Seven Shellfish Growers Lead a Growing Coalition to Promote Climate Action and Raise Awareness of Climate Impacts to Aquaculture
Growers across the country work with The Nature Conservancy to form the first-ever climate coalition in the aquaculture industry
New York, NY | April 27, 2018
Seven prominent shellfish growers from both the East and West Coasts, in collaboration with The Nature Conservancy, have announced the formation of the Shellfish Growers Climate Coalition (SGCC). The Coalition will engage with food-sector businesses, consumers and policy makers to chart a course towards achieving climate action and securing a low-carbon future. The founding members are Mook Sea Farm, Fishers Island Oyster Farm, Taylor Shellfish Farms, Island Creek Oyster Farm, Rappahannock Oyster Company, Hama Hama Company and Hog Island Oyster Company.
Oyster growers around the country are feeling the impacts of climate change and carbon pollution on their businesses. The SGCC aims to shine a light on the many ways climate change already is affecting food production in the United States by using the stories of shellfish growers to start a broader conversation about the urgent need for climate action. The Coalition recognizes that consumers care about where their food comes from, and whether the foods they love will continue to be available to them. The SGCC will launch tonight at the Billion Oyster Party, hosted by the Billion Oyster Project at Pioneer Works in Red Hook, Brooklyn.
The shellfish industry is particularly vulnerable to the impacts of climate change, and growers find their businesses significantly affected. Ocean acidification, which makes it difficult for shellfish larvae to grow their shells, caused a near disaster for the Pacific Northwest shellfish industry in 2008 when two major hatcheries collapsed. Growers now engage in expensive monitoring and water chemistry adjustments to ensure shellfish larvae may properly grow their shells, and some have even relocated hatcheries entirely. Flooding and storm damage can result in excessive shellfish mortality, preemptive harvest closures to ensure food safety and general disruption of operations.
“These growers love the fact that their job keeps them closely connected to the natural world, but in the end, they are businesspeople,” says Sally McGee, Northeast Marine Program Director and Coalition Manager at The Nature Conservancy. “The impacts of climate change are costing them money and endangering their ability to deliver their product. The Coalition is an opportunity to inform both policymakers and the public about how the lack of climate action in the U.S. is affecting not just their businesses, but the natural systems their businesses depend upon, and a whole way of life in coastal communities all over the country.”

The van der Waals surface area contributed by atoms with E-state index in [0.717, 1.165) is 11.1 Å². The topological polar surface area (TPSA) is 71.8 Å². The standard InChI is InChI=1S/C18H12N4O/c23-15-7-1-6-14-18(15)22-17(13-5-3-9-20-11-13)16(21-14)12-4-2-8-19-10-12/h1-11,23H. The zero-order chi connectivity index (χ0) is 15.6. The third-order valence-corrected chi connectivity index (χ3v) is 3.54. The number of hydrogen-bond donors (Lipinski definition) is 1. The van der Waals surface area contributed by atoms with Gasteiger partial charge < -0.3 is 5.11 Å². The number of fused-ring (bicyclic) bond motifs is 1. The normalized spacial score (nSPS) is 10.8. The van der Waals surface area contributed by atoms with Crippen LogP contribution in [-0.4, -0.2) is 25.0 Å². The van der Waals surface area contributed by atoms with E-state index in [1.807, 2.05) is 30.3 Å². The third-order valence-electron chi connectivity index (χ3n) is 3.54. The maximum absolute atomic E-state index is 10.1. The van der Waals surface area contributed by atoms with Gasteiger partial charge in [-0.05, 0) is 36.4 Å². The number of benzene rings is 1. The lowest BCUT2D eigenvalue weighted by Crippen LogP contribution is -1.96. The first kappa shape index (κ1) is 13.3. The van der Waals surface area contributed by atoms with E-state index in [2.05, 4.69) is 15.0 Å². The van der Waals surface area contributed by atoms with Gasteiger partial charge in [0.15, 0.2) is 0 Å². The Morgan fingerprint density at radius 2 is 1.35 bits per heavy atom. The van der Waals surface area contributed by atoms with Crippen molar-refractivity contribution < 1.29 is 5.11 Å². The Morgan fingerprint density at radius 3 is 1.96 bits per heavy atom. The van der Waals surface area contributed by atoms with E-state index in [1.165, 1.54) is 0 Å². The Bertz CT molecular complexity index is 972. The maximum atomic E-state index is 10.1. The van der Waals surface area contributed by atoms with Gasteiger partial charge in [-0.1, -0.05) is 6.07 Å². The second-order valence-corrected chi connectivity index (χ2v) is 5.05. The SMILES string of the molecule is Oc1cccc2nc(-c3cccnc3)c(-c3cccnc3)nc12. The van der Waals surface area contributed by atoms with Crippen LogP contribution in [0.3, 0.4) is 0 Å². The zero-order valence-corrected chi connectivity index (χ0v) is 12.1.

“For centuries, farmers and fisherman have grappled with our dynamic natural environment on daily basis,” remarked Chris Sherman, President of Island Creek Oysters and board member for the Massachusetts Aquaculture Association. “Facing a changing climate and the dual impact of coastal and ocean acidification, shellfish farmers are once again on the front line. It is our hope that the SGCC can take advantage of the tremendous voice and economic influence of this burgeoning industry to provide a tangible example of the value of a healthy environment for other businesses, to enact change and to stave off the negative impact poor air and water quality could have on our livelihoods.”
McGee said the Shellfish Growers Climate Coalition is grateful to the Billion Oyster Project, a Nature Conservancy partner, for generously allowing the Coalition to make its launch part of their Billion Oyster Party at Pioneer Works in Red Hook, Brooklyn. “The Billion Oyster Party is the perfect venue to highlight the impacts of climate change on one of our favorite foods,” she added. The party showcases products from more than 40 farmers from around the country and educates guests on the importance of oyster restoration efforts.
“We're thrilled to host the Shellfish Growers Climate Coalition at our annual fundraiser, the Billion Oyster Party, on April 27,” said Pete Malinowski, Executive Director of the Billion Oyster Project. “With oyster farmers from across the nation present to celebrate restoring oysters to New York Harbor, we believe connecting these farmers with one another and with the Shellfish Growers Climate Coalition will help facilitate sustainable solutions for all involved.”
For more information about the Shellfish Growers Climate Coalition, visit nature.org/shellfish4climate
The Nature Conservancy is a global conservation organization dedicated to conserving the lands and waters on which all life depends. Guided by science, we create innovative, on-the-ground solutions to our world's toughest challenges so that nature and people can thrive together. We are tackling climate change, conserving lands, waters and oceans at an unprecedented scale, providing food and water sustainably and helping make cities more sustainable. Working in 72 countries, we use a collaborative approach that engages local communities, governments, the private sector, and other partners. To learn more, visit www.nature.org or follow @nature_press on Twitter.